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Dancy-Reid House has rich foundation of history

By Reginald Brown

For the Salisbury Post

The Salisbury Historic Preservation Commission granted a stay of demolition in 2015 for an 1890 two-story frame Victorian single-family structure built for the Honorable John Campbell Dancy Jr. and family. He was Livingstone College’s first printing instructor who lived at 814 West Monroe Street as the neighbor of Joseph Charles Price, his close friend, and Livingstone’s first president. Price’s home at 828 is a brick 1884 Victorian style residence. The two houses stand as companions on a thoroughfare once known as College Avenue at a time when they stood outside the city limits of Salisbury.

The dwelling referred to as the Dancy-Reid House is one of six structures included in a December 2015 memorandum of agreement for restoration between Livingstone College and the Historic Salisbury Foundation. The Livingstone College National Register Historic District listed the house as a contributing structure in 1982.

The house is on a parcel of land acquired from Edwin Shaver in the early 1880s by Joseph C. Price and William H. Goler.  They and their wives, Jenny Smallwood Price and Emma Unthank Goler, sold the land to Dancy Jr. in 1889. Goler, who would become Livingstone’s second president, was the contractor and it can be said that some of the college students provided the labor that built the house. The structure was modified later with an early 20th century style front porch and was recently stabilized and reroofed by the Historic Salisbury Foundation.

The Dancy-Reid home sheltered at least two generations of African Americans who spent a part of their lives in the dwelling. The structure was the temporary residence of professionals associated with the Livingstone College community, and for leaseholders during the later 20th and early 21st centuries. The house is currently vacant.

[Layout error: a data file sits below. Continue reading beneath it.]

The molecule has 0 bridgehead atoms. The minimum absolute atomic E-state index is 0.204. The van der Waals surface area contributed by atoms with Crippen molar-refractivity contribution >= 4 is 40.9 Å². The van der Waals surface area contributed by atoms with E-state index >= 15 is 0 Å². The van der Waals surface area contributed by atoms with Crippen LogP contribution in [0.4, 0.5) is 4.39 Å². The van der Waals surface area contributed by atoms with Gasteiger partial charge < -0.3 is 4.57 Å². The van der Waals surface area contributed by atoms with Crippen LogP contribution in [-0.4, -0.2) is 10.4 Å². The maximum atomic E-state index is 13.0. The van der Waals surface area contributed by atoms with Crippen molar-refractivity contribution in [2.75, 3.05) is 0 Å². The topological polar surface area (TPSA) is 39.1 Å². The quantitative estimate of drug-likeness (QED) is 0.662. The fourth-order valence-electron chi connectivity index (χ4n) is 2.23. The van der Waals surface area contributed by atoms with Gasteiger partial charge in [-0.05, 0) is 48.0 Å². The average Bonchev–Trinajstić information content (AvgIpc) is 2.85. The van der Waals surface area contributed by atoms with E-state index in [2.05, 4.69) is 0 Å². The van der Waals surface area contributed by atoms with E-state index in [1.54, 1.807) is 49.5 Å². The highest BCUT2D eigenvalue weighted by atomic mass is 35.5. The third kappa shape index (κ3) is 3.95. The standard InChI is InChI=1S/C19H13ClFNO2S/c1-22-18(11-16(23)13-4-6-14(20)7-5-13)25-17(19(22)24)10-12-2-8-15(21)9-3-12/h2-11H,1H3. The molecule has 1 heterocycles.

John Campbell Dancy Jr., Laura G. Coleman, his first wife and their children Lillian, John Wesley and John Campbell III were its first occupants. After Laura died in December 1890, he married Florence Virginia Stevenson, his second wife, in 1893, who gave birth to Joseph Price Dancy in 1896. All of Dancy’s children became successful public servants and professionals.

Lillian Reid was the last Dancy to live in the house. She and her husband James E. Reid (1889-1973) lived there from 1924 until her death in 1966. Two years after James died, the Livingstone College Board of Trustees acquired the property and the house was leased for a period of time and then used as an admissions office. Lillian is buried in Oakdale-Union Hill Cemetery, and James is interred in Oakwood Cemetery, Salisbury.

The 1910 Salisbury City Directory places Rev. Richard L. Houston, pastor of Soldiers Memorial A.M.E. Zion Church and his wife Nettie in the house after a short period of vacancy. Dr. William A. Coleman, the college physician and his wife, Isabella S. Coleman, were next to live in the house until their home was built at 629 West Monroe Street. Livingston W. McCoy, a blacksmith for the Southern Railroad, and his wife, Willie, occupied the house for one year until Lillian returned to Salisbury with her husband.